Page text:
Original Date: 04/07/1997
Revision Date: 04/14/2003
Information : Environmental Management
Prior to 1991, Rock Island Arsenal (RIA) had several violations of various Environmental Protection Agency standards. This resulted in findings by Army, state, and Federal environmental auditors. Since 1991, several steps have been taken to improve its environmental program by implementing Army guidance to bring RIA in line with Department of the Army requirements. Through Command emphasis and a solid training program, RIA increased employee awareness and provided the employees with a detailed guide on waste disposal. The guide is a collaborative effort of five RIA offices. The Commander conducts a Quarterly Environmental Control meeting including all of the directors and division chiefs. Unannounced audits by the Quality Systems Directorate are conducted. RIA has formed process action teams to address several environmental issues, such as modernization of the potable water plant, hazardous material acquisition, and asbestos abatement. The installation has teamed with the IEPA as "Partners in Pollution Prevention," which has given RIA additional avenues to assist in solving environmental issues. The installation also utilizes cross-functional teams to approach environmental problems, giving RIA access to technical expertise not normally available.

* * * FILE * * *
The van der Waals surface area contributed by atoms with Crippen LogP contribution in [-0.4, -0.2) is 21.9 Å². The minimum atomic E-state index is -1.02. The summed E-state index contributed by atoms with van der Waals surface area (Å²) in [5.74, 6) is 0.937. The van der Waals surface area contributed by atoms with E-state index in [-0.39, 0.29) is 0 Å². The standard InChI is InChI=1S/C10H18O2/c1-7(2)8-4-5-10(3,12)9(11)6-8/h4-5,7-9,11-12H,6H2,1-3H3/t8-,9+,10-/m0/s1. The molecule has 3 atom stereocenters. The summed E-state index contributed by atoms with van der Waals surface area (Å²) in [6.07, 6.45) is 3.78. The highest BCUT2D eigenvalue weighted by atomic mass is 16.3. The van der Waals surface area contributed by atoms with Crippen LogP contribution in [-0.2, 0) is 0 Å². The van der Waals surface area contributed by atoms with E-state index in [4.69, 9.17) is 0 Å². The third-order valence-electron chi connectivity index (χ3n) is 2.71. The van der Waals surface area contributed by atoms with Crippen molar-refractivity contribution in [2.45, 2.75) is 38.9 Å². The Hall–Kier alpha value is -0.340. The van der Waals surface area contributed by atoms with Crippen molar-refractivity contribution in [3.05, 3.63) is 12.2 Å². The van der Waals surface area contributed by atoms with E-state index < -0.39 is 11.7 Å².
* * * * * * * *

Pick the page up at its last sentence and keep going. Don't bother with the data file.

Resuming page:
Through these efforts, the installation has been able to meet the requirements of 23 different environmental acts, regulations, etc. RIA has zero findings since 1991 and has eliminated vapor degreasers, polychlorinated biphenyl lead based paints, and high volatile organic compound paints. All underground storage tanks have been replaced, and a good recycling program has been established. A very efficient chrome recovery system has been installed, the quality of the potable water has been improved, and most of the waste that had been classified as hazardous has been handled in a manner which allows it to be classified as nonhazardous waste. All of these are good initiatives with positive results. They are all regulatory or cost driven and are in use across the Department of the Army as well as other federal agencies. The turnaround in environmental management since 1991 is to be commended.
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